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  • Writer's pictureRissa Liu

Ohio Train Derailment: Hazardous Chemicals Effect on our Health


(Image Credit: Xinhua News Agency, Getty Images, File)

At 8:55 p.m. on Feb. 3, 2023, a Norfolk Southern Company freight train carrying dangerous chemicals derailed in East Palestine, Ohio. Following the accident, residents in the area affected by the derailment were ordered to evacuate while officials began investigating possible health and environmental hazards from the chemical release.


According to the report from the Environmental Protection Agency, twenty out of thirty-eight rail cars carried precarious chemical materials. Those chemicals that were released into the air after the rail cars burned include vinyl chloride, butyl acrylate, ethyl hexyl acrylate, and ethylene glycol monobutyl ethers [1]. After the chemical leak, people are most concerned about the health effects of vinyl chloride. Vinyl chloride is a highly flammable and explosive gas that can cause permanent damage to the human central nervous system after acute exposure. There are also concerns about the health effects of chronic exposure, as residents within 1.6 kilometers of the derailment event have been evacuated following the derailment. Inhaled vinyl chloride can cause hepatic angiosarcoma, but its effects are treatable. The Centers for Disease Control and Prevention (CDC) stated that most people exposed to vinyl chloride can fully recover [2].


However, the progress of the investigation indicates that the impact of the derailment on the environment and the health of residents is not optimistic. To prevent the vinyl chloride from exploding, emergency crews in South Norfolk controlled the release by setting five vinyl chloride tanks on fire. Vinyl chloride decomposes to hydrogen chloride, carbon monoxide, carbon dioxide, and traces of phosgene after reaching high temperature. Those components of vinyl chloride are not explosive in room temperature, therefore they are safer in the environment from the flammability standpoint. Recent research reveals that dioxin levels in the soil in East Palestine, Ohio, the site of a recent catastrophic train wreck, are hundreds of times higher than the exposure level that EPA scientists determined in 2010, indicating a higher cancer risk [3]. Burning vinyl chloride produces persistent dioxins. Although officials said tests conducted by the state EPA showed no contaminants in the municipal water system, residents found large numbers of fish and animals dead near the spill and people suffered from headaches, coughs, and rashes [4]. On March 6, CDC staff investigating the incident all developed symptoms typical of chemical exposure. After a day, workers reported that their symptoms had resolved [5]. Years of exposure to vinyl chloride can affect the liver, nervous system, and skin, and long-term exposure can cause a rare form of liver cancer. Dioxins, which accumulate in food chains throughout the world and in the environment, are toxic and harmful to the immune system, nervous system, endocrine system, and reproductive functions.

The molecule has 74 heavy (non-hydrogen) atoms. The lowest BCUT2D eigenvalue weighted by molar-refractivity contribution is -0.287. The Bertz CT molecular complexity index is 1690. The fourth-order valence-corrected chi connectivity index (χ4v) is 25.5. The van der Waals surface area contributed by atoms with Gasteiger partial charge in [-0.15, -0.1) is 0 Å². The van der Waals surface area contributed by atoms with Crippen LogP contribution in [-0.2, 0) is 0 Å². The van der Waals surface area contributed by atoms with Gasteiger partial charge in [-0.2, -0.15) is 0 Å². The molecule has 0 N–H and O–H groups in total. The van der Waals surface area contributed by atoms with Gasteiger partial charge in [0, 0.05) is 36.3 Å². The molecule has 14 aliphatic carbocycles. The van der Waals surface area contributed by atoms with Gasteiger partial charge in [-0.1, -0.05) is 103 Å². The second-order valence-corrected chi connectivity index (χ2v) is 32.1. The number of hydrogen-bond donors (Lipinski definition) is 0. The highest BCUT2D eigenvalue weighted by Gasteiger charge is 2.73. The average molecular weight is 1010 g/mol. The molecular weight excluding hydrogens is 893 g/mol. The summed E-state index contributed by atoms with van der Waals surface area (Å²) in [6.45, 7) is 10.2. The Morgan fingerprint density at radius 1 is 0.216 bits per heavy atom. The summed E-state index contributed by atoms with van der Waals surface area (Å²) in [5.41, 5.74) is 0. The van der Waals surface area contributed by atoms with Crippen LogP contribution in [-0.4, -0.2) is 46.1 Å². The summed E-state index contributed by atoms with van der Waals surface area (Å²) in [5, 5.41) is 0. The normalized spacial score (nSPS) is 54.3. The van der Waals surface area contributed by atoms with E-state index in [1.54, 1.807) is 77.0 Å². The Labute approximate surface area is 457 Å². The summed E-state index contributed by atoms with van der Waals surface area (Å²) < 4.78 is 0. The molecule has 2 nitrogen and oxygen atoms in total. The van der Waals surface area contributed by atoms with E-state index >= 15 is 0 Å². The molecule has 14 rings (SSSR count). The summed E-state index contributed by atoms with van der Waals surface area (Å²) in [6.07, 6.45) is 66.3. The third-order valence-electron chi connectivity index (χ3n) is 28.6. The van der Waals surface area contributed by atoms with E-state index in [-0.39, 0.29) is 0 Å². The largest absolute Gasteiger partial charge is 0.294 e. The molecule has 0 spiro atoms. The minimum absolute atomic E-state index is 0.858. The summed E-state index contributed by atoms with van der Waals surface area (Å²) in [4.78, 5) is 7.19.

With the cause of the derailment and long-term health effects still under investigation, residents living in the area of the chemical spill can avoid inhaling large amounts of the chemical by drinking bottled water and staying as far away as possible.

 

References


[1] Hauser, Christine. “How the Ohio Train Derailment and Its Aftermath Unfolded.” The New York Times, The New York Times, 10 Mar. 2023, https://www.nytimes.com/article/ohio-train-derailment-timeline.html.

[2] “Vinyl Chloride.” Centers for Disease Control and Prevention, Centers for Disease Control and Prevention, 21 Oct. 2014, https://wwwn.cdc.gov/TSP/MMG/MMGDetails.aspx?mmgid=278&toxid=51.

[3] “Air Sampling Data: East Palestine, Ohio Train Derailment.” EPA, Environmental Protection Agency, 1 Apr. 2023, https://www.epa.gov/oh/air-sampling-data-east-palestine-ohio-train-derailment.

[4] Bartels, Meghan. “Chemical Health Risks from the Ohio Train Accident-What We Know so Far.” Scientific American, Scientific American, 16 Feb. 2023, https://www.scientificamerican.com/article/chemical-health-risks-from-the-ohio-train-accident-what-we-know-so-far/.

[5] Matthews, David. “CDC Workers Got Sick Investigating Ohio Train Derailment.” New York Daily News, 3 Apr. 2023, https://www.nydailynews.com/news/national/ny-cdc-workers-sick-investigate-ohio-train-derailment-20230403-soy4efwbyrgarkilysj5v4teye-story.html.

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